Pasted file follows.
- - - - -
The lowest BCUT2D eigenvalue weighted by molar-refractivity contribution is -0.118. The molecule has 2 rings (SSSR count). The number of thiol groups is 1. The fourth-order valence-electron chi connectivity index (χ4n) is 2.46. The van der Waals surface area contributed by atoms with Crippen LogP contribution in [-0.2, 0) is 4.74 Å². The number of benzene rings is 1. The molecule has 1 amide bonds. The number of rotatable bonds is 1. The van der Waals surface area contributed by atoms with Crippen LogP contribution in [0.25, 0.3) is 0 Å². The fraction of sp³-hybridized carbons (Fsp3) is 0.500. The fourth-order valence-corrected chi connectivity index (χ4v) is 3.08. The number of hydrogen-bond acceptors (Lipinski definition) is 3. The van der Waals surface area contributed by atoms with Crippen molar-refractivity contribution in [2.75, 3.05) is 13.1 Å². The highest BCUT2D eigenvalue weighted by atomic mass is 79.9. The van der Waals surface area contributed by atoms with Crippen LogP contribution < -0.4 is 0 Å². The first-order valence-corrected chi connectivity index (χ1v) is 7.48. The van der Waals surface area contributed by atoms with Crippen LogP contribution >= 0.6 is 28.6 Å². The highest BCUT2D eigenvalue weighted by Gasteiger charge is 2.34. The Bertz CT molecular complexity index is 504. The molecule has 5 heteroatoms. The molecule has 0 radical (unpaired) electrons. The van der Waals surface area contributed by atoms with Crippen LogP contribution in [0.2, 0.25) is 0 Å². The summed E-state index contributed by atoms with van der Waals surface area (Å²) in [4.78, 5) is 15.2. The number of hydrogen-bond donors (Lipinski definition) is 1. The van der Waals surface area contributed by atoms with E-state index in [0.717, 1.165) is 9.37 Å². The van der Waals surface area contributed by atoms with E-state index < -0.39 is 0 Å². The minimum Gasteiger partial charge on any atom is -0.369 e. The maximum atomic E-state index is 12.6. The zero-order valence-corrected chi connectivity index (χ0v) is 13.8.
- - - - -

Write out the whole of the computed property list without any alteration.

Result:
The lowest BCUT2D eigenvalue weighted by molar-refractivity contribution is -0.118. The molecule has 2 rings (SSSR count). The number of thiol groups is 1. The fourth-order valence-electron chi connectivity index (χ4n) is 2.46. The van der Waals surface area contributed by atoms with Crippen LogP contribution in [-0.2, 0) is 4.74 Å². The number of benzene rings is 1. The molecule has 1 amide bonds. The number of rotatable bonds is 1. The van der Waals surface area contributed by atoms with Crippen LogP contribution in [0.25, 0.3) is 0 Å². The fraction of sp³-hybridized carbons (Fsp3) is 0.500. The fourth-order valence-corrected chi connectivity index (χ4v) is 3.08. The number of hydrogen-bond acceptors (Lipinski definition) is 3. The van der Waals surface area contributed by atoms with Crippen molar-refractivity contribution in [2.75, 3.05) is 13.1 Å². The highest BCUT2D eigenvalue weighted by atomic mass is 79.9. The van der Waals surface area contributed by atoms with Crippen LogP contribution < -0.4 is 0 Å². The first-order valence-corrected chi connectivity index (χ1v) is 7.48. The van der Waals surface area contributed by atoms with Crippen LogP contribution >= 0.6 is 28.6 Å². The highest BCUT2D eigenvalue weighted by Gasteiger charge is 2.34. The Bertz CT molecular complexity index is 504. The molecule has 5 heteroatoms. The molecule has 0 radical (unpaired) electrons. The van der Waals surface area contributed by atoms with Crippen LogP contribution in [0.2, 0.25) is 0 Å². The summed E-state index contributed by atoms with van der Waals surface area (Å²) in [4.78, 5) is 15.2. The number of hydrogen-bond donors (Lipinski definition) is 1. The van der Waals surface area contributed by atoms with E-state index in [0.717, 1.165) is 9.37 Å². The van der Waals surface area contributed by atoms with E-state index < -0.39 is 0 Å². The minimum Gasteiger partial charge on any atom is -0.369 e. The maximum atomic E-state index is 12.6. The zero-order valence-corrected chi connectivity index (χ0v) is 13.8.